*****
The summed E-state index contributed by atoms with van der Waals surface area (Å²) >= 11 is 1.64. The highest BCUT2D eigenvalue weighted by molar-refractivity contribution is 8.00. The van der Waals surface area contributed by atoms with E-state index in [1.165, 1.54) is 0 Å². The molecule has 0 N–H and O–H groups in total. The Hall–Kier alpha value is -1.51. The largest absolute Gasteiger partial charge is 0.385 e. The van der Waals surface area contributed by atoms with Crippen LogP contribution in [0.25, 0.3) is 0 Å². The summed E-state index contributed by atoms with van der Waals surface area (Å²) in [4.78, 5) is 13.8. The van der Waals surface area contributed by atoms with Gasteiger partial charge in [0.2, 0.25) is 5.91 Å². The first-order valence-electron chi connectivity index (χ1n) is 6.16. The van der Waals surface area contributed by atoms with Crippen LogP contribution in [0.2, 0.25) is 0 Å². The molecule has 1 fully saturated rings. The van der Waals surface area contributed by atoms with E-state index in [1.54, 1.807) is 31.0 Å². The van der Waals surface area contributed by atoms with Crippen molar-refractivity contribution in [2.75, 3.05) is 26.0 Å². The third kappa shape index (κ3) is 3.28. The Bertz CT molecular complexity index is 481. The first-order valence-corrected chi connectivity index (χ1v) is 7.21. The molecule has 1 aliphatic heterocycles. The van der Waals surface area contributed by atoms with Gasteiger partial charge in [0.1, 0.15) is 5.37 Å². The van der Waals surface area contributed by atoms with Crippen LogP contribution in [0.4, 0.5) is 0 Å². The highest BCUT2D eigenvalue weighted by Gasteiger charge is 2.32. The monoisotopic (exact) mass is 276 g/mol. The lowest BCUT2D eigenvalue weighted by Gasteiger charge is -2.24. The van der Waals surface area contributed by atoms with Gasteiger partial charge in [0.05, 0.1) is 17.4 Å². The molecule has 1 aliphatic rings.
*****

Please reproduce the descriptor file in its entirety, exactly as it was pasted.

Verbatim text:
The summed E-state index contributed by atoms with van der Waals surface area (Å²) >= 11 is 1.64. The highest BCUT2D eigenvalue weighted by molar-refractivity contribution is 8.00. The van der Waals surface area contributed by atoms with E-state index in [1.165, 1.54) is 0 Å². The molecule has 0 N–H and O–H groups in total. The Hall–Kier alpha value is -1.51. The largest absolute Gasteiger partial charge is 0.385 e. The van der Waals surface area contributed by atoms with Crippen LogP contribution in [0.25, 0.3) is 0 Å². The summed E-state index contributed by atoms with van der Waals surface area (Å²) in [4.78, 5) is 13.8. The van der Waals surface area contributed by atoms with Gasteiger partial charge in [0.2, 0.25) is 5.91 Å². The first-order valence-electron chi connectivity index (χ1n) is 6.16. The van der Waals surface area contributed by atoms with Crippen LogP contribution in [0.2, 0.25) is 0 Å². The molecule has 1 fully saturated rings. The van der Waals surface area contributed by atoms with E-state index in [1.54, 1.807) is 31.0 Å². The van der Waals surface area contributed by atoms with Crippen molar-refractivity contribution in [2.75, 3.05) is 26.0 Å². The third kappa shape index (κ3) is 3.28. The Bertz CT molecular complexity index is 481. The first-order valence-corrected chi connectivity index (χ1v) is 7.21. The molecule has 1 aliphatic heterocycles. The van der Waals surface area contributed by atoms with Gasteiger partial charge in [0.1, 0.15) is 5.37 Å². The van der Waals surface area contributed by atoms with Crippen LogP contribution in [0.4, 0.5) is 0 Å². The highest BCUT2D eigenvalue weighted by Gasteiger charge is 2.32. The monoisotopic (exact) mass is 276 g/mol. The lowest BCUT2D eigenvalue weighted by Gasteiger charge is -2.24. The van der Waals surface area contributed by atoms with Gasteiger partial charge in [0.05, 0.1) is 17.4 Å². The molecule has 1 aliphatic rings.